Kiersten White: Yes, oh, it is such a great story. Okay, hHer husband was the poet Percy Shelley. She had lost their first baby and they had another baby. And they were in Europe and they were at Lake Geneva and they were staying in a hotel and into the hotel walks another poet, Lord Byron, complete with his menagerie that he travelled with, with like animals and a monkey and a doctor. We do not travel in style like Lord Byron did. And they kind of hit it off. And they all got together in a villa and were going to do boating and hiking, but it was raining. And, so, the two poets, Percy Shelley and Lord Byron, were like, “Hey, let’s have a writing contest: Who can write the best scary story?” And Mary took if very seriously. She felt a tremendous amount of pressure, given her own literary heritage and her husband, and she really wanted to be a writer. And she wanted to prove herself worthy of her mother’s legacy and her husband’s expectations. And another thing you should know about Mary Shelley is she read very widely. She read novels, she read poetry, she read politics, and she also read science. And there was a popular theory at the time called galvanism. And it was the idea that electric currents could bring dead tissue back to life. And they had some false success with it. And she had read those articles with great interest.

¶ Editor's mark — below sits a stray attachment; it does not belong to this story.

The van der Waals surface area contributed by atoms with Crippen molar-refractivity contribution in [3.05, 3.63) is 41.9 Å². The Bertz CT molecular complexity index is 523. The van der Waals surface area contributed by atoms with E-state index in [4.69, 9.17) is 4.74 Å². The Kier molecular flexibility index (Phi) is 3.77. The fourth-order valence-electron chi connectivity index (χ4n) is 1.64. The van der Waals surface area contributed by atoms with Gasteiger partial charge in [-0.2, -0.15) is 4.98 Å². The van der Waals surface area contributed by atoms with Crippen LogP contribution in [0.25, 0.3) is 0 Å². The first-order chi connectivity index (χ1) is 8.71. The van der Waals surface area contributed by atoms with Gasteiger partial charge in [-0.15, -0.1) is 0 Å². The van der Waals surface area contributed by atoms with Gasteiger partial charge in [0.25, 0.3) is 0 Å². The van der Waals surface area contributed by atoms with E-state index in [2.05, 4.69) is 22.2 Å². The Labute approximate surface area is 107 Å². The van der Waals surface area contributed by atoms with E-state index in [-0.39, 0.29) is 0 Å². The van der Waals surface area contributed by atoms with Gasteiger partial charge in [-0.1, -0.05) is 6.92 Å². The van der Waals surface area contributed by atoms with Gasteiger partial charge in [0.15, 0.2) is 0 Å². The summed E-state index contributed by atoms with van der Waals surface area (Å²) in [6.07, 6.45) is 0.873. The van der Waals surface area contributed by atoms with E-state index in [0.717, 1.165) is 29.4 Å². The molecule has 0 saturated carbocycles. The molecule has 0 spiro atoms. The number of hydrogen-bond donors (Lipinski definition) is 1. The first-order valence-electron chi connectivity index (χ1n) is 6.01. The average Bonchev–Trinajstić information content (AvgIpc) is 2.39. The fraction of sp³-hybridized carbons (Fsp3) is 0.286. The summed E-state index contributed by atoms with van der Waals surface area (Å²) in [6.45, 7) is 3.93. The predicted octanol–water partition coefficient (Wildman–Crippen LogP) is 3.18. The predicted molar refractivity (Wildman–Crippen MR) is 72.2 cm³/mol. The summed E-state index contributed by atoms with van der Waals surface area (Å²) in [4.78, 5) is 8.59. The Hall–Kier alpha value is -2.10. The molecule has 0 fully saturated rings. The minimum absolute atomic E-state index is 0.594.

So, keeping in mind that and then the fact that she’d very recently lost a baby and was tormented by nightmares of holding this baby and realizing that it was still alive, only to wake up and remember that her infant was dead and would always be dead. So she thought and she thought and she could not come up with an idea. So she went to bed. And while she was sleeping she had this sort of nightmare of this monstrous life this monstrous cadaver that was very obviously a dead thing, opening its eyes and coming to life and sitting up. And she woke up in a panic, certain that she could feel it watching her. And immediately she knew what she was going to write about. And she stared writing that day. And she continued writing this whole time they were at Geneva and then for several months after until she had finished the book. And, together with Percy, she edited it. And it was actually published anonymously within a very short time period. So, it was just this idea that just grasped her and would not let her go till she finished it.
Jo Reed: And it’s an idea continues to inflame our imaginations…That was Kiersten White. She wrote the The Dark Descent of Elizabeth Frankenstein. This has been Halloween with Art Works—a look at the ways different authors have used the iconography of monsters to tackle current issues. We also heard from Ben Percy and Max Brooks…you can find the full interviews with all three authors at arts.gov.
You’ve been listening to Art Works produced at the National Endowment for the Arts. Subscribe to Art Works and leave us a rating on Apple—it helps people to find us. For the National Endowment for the Arts, I’m Josephine Reed. Stay safe and thanks for listening.
In this podcast, we’re marking Halloween by revisiting interviews with authors who have created work that focus on monsters. We hit all the major horror figures with NEA literature fellow Ben Percy (werewolves), Max Brooks (zombies and vampires) and Kiersten White (the Frankenstein monster). All of the writers are entranced by the creatures they explore—but they also find them oddly safe, non-polemical images that inflame the imagination and lend themselves to explorations of anxiety, stratification, privilege, sexism and yes, pandemics.